Monthly Archives: February 2013

A Temple to the Gasoline Gods at Broad and the Boulevard

Forget all you know about gas stations: the self-service pumps, the lifts, bays, stretches of oil-stained concrete, bright signage and bad coffee. Imagine a time before all that, from a century ago, when the widespread sale of gasoline was inevitable but the solution as to how and where was not yet known. In an earlier […]
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When Biddle Met Duesenberg

The early twentieth century was the Wild West of the American automotive era.  Hundreds of manufacturers sprung up in cities and towns across the nation. Most failed within a year, usually after producing only a dozen machines.  In 1915, Philadelphia auto enthusiasts opened their magazines to see advertisements trumpeting a new American luxury car.  The […]
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Round One: The Battle for Gasadelphia

“The ideal filling station has never been built,” scoffed a big oil executive in 1922. “I don’t think it ever will be built. But we are trying to get it.” Quite an admission from a man whose company (Standard Oil of Indiana) operated 1,400 stations of its own. The idea of the gas station had […]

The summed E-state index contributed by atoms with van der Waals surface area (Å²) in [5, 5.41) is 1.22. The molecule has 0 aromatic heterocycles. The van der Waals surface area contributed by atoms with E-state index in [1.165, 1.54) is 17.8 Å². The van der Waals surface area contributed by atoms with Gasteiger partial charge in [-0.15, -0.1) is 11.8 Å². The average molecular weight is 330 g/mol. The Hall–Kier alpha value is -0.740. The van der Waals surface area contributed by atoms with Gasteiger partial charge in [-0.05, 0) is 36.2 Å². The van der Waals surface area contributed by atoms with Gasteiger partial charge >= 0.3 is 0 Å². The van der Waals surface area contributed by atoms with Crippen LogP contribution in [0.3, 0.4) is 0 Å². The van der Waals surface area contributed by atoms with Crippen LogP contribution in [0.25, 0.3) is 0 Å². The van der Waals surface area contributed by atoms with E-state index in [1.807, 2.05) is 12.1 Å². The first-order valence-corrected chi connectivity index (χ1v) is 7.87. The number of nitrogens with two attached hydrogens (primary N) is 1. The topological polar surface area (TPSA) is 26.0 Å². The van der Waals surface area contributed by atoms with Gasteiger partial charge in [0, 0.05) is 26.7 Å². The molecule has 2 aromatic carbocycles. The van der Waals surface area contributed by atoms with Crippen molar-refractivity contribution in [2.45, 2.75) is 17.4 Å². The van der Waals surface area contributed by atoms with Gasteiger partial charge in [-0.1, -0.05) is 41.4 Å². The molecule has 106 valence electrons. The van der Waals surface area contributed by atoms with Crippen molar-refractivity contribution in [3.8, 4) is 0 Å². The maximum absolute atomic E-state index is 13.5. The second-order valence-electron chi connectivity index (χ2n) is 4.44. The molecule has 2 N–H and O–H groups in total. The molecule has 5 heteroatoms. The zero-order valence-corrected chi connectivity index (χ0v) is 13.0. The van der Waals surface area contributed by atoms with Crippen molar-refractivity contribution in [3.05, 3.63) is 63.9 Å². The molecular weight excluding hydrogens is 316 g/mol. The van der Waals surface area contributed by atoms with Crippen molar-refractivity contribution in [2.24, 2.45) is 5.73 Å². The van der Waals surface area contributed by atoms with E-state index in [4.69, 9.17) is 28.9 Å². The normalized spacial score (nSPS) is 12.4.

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When City and Car First Collided

The automobile’s traction in the city started 100 years ago, but this centennial we don’t necessarily want to celebrate. In 1899, after the first Philadelphian (Junker, Jules Junker) imported his French vehicle, it was a fast uphill ride. By 1907, there were 142,000 motors on American roads. From 1909 to 1910, when Henry Ford’s new […]
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